Southampton Airport has installed special chewing gum recycling bins, making it the first airport in the world to do so, bbc.co.uk reports.

Twenty-five pink Gumdrop bins – which comprise a big pink plastic bauble – have been fitted around the airport to collect wasted chewing gum. The contents are emptied and given a ‘second life’ through a recycling process, before being used in the manufacture of toys, mobile phone covers and car tyres.

The airport’s managing director, Dave Lees, said that it had adopted the innovation to prevent gum being ‘splattered on the floor’. It is hoped that the Gumdrop bins will save the airport around £3,000 annually in specialist cleaning costs. Airports are particularly prone to gum littering, Lees continued, as passengers chew it to ‘equalise pressure in their ears’.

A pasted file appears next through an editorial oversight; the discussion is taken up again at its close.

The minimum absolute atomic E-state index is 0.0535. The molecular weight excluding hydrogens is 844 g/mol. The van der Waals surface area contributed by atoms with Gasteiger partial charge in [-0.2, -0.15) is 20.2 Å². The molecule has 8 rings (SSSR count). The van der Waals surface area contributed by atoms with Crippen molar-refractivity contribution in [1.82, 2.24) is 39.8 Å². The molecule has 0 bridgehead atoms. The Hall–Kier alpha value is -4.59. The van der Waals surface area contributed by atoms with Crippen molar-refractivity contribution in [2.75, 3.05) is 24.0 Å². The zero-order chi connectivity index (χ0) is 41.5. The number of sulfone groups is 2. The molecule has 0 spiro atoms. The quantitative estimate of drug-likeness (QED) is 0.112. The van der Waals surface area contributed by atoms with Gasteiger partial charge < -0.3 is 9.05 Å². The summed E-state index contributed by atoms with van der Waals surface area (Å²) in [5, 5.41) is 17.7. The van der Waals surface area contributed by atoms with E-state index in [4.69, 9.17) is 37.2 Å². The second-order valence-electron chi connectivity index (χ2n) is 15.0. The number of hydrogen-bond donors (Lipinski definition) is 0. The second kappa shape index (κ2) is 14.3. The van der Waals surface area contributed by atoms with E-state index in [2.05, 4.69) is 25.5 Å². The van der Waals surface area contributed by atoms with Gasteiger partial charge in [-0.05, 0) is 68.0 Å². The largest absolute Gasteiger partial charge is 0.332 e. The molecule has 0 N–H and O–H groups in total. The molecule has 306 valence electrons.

The Gumdrop is the brainchild of West Sussex entrepreneur Anna Bullus, who had the idea while at university, telegraph.co.uk confirmed. Curious about the ways in which waste was being dealt with, she did some research and discovered not such process was in place for dealing with chewing gum.

The proliferation of ‘spent’ gum is not only ruining the landscape, she said, but it is a valuable material which is being wasted. 

According to statistics from Defra, nine out of ten paving stones typically have gum stuck to them. This costs British taxpayers some £150 million in street cleaning.

Over 1,000 Gumdrop bins are now in circulation at schools, railways stations and other businesses.

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